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Email account hacking is on the rise. One of the signs is the amount of spam being sent to contacts from those hacked accounts.

If you're getting emails from a contact of yours that have either no subject line or one that doesn't make sense and the message consists of a link to a site that you've never heard of...

Your contact's email has likely been hacked.

If people are telling you that they're getting these messages from you... well, you can guess what it means.

It's your email account that's likely been hacked into.

One-line spam

It's Not A Virus

It's almost certainly not a virus, and no amount of scanning or other anti-malware work on your computer will make it go away. That's not to say that scanning isn't a good idea. The hack could have been the result of a keystroke logger, for example. Nonetheless, removing malware won't fix the fact that your account was hacked.

The problem isn't on your computer.

What a Hacked Account Means

When an account is hacked, that typically means that someone else has access to it.

Your hacker knows the account login ID and password. Using the email provider's web interface, they can login to the account from almost any computer anywhere on the planet and start sending email using that account to all the people in the account's address book, recipients in your sent mail, and any other email addresses that can be located by snooping around the online account information.

"... the fact that hackers are exploiting various techniques like these should simply act as a reminder that internet security matters a great deal."

Frequently, they'll also change the account information, such as the password and password recovery information, automatic forwards, and sometimes even the signatures automatically appended to outgoing messages. They may also download the contents of the address book (to be further spammed later) and then empty it and all mail folders associated with the account.

Recently, the hackers have been more stealthy and have done nothing more than sending email using hacked accounts. They make no other changes to the account hoping that the account owner doesn't notice. That way, they keep their access to the account longer and send more spam using it without the account owner's knowledge.

If You Get Spam From A Contact

Let your contact know - ideally, via some other means than email.

If the hacker has access to your friend's account, they could just as easily delete all of the warnings that you might send before your friend gets a chance to see them. Use a different email address if you have one for them or try phoning them.

Do not use an instant messaging service that uses the same account. For example, if the email address that's been hacked is a Windows Live Hotmail account, then the Windows Live Messenger account that goes with it has been hacked as well. You might just be IMing the hacker and not your friend. Use a completely different account or service.

There's really little else you can do.

Oh, one more thing: don't click on the link in the email. Never click on links in spam. At best, it'll be an ad for body enhancement drugs. At worst, it could lead to malware being installed on your machine.

Resist the urge.

If Your Account Is Sending Spam

If you can login to your account immediately change your password and your security questions. Clearly, the hacker knows your password, so changing that is clear. The hacker may also have recorded or set new answers to the security or secret questions that could be used for account recovery. It's imperative that you change those too, even if they look like they haven't been altered.

You should also then verify that all of the information associated with your account, such as the alternate email address and mobile phone number, have not been altered. Any information that a hacker might use to fake an account recovery of his own should be verified.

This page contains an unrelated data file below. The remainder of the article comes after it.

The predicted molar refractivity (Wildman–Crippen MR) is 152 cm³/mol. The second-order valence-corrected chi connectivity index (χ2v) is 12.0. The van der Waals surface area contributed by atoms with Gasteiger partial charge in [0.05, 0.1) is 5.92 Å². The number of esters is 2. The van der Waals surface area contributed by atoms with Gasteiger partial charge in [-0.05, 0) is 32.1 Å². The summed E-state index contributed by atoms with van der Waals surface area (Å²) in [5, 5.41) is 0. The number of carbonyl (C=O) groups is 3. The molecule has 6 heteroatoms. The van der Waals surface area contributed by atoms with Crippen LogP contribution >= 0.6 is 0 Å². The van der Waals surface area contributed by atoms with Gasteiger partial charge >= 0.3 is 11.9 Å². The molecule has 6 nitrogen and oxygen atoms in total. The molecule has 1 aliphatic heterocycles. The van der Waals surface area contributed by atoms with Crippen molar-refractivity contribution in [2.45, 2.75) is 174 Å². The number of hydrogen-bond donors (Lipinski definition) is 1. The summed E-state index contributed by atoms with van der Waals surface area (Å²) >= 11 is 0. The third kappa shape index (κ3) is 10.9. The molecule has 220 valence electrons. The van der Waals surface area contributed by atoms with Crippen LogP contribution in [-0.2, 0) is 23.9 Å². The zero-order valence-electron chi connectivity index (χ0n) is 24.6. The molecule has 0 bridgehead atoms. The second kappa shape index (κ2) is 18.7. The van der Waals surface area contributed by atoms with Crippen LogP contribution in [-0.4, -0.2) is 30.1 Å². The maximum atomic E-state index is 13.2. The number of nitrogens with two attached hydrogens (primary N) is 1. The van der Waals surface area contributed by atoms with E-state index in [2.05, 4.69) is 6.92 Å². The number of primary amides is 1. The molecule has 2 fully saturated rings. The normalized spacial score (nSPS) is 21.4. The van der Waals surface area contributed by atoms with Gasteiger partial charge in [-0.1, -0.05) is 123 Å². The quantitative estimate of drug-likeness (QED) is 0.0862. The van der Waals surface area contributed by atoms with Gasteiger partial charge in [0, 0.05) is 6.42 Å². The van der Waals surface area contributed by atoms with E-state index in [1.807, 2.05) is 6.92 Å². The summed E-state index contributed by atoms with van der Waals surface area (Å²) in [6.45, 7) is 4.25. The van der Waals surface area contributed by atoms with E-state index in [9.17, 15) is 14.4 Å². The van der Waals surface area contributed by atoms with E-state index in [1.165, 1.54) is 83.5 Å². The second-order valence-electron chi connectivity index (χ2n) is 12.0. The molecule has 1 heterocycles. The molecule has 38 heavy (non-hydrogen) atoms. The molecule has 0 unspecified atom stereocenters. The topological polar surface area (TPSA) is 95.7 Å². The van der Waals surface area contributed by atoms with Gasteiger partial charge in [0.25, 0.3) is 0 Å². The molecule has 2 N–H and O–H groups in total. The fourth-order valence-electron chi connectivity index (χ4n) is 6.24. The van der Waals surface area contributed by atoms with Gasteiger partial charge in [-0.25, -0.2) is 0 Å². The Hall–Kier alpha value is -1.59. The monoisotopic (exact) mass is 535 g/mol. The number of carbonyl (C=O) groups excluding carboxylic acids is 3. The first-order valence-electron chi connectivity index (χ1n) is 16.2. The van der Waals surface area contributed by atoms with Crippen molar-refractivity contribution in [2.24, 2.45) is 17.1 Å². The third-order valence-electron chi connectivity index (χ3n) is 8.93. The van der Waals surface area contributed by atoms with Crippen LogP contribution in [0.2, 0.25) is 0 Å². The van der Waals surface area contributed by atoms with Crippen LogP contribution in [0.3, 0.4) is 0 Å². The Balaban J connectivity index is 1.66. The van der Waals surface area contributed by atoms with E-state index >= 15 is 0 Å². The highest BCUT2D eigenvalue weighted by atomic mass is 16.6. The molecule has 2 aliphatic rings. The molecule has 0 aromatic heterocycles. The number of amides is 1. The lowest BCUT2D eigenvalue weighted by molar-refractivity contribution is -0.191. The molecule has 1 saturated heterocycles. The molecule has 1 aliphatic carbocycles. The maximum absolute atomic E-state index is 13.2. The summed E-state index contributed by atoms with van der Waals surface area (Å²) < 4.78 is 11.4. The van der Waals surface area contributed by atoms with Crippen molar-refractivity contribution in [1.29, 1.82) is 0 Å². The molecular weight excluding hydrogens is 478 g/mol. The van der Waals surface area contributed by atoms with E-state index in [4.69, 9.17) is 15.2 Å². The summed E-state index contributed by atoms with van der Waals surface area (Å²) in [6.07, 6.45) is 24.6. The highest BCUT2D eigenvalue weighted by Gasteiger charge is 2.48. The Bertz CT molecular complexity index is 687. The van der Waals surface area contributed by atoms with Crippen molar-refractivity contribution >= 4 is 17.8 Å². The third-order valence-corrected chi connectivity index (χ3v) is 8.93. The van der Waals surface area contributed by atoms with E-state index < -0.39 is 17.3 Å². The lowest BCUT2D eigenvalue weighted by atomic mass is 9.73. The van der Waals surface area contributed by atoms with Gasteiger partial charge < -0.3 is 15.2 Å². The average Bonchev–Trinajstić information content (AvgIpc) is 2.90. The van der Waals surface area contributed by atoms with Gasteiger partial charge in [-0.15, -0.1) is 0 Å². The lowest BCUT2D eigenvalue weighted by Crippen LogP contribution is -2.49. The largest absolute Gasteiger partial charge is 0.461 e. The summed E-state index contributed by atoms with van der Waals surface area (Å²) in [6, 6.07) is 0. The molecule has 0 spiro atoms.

If you can't login to your account, it's possible that you might have lost the account forever.

Use the appropriate "I've lost my password" approaches provided by your email service provider to attempt to regain access to your account. If those fail, the hacker may have changed your account recovery information to prevent you from being able to get your account back.

If the email service has any kind of customer support option, then that's your next step. They may be able to help, particularly if this is a paid account. With a paid account, they typically use your billing information, such as your credit card, as ultimate proof that you are the account owner.

Once you regain access to your account, proceed as above, change your password and security questions, and verify all of the other information in your account.

How Did This Happen?

It's difficult to say with any certainty, but these are all of the ways that I know and have heard that accounts have been hacked in the past:

  • Having a poor password. From what I hear, this could be the most common way that accounts are hacked - hackers simply guess the password. Remember, it might not be a person sitting at a keyboard slowly guessing one at a time - it could very well be a computer trying all sorts of word combinations and common passwords.

  • Having poor security questions. For some accounts, having a poor security question with an answer that's easy to guess or find out allows hackers to succeed at resetting an account's password, thus giving them access.

  • Malware, specifically keyloggers. Malware can arrive in many different forms, but most commonly, it infects your computer when you receive and open a malicious email attachment, download from a web site, or file transfer via instant messaging.

  • Malicious Web Sites.I've heard at least a couple of reports where the account hack can be traced to having visited a web site somehow was able to either silently install malware, or used javascript or some form of social engineering to gather account credentials.

  • Open Wifi. If you login to your email account without using https over an open WiFi connection, anyone with a laptop in range could potentially see your account information - both login ID and password - fly by in the clear.

Ultimately, there's nothing really new here, and the standard concepts of keeping yourself safe on the internet still apply. If anything, the fact that hackers are exploiting various techniques like these should simply act as a reminder that internet security matters a great deal.

Well, it matters if you want to keep control of your accounts and not spam all your friends, that is.

Article C4773 - March 23, 2011 « »

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Leo Leo A. Notenboom has been playing with computers since he was required to take a programming class in 1976. An 18 year career as a programmer at Microsoft soon followed. After "retiring" in 2001, Leo started Ask Leo! in 2003 as a place for answers to common computer and technical questions. More about Leo.

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14 Comments
James S
March 30, 2011 12:55 AM

In the way you describe, I have received spam emails apparently coming from a granddaughter with a Hotmail account (now closed, on my recommendation).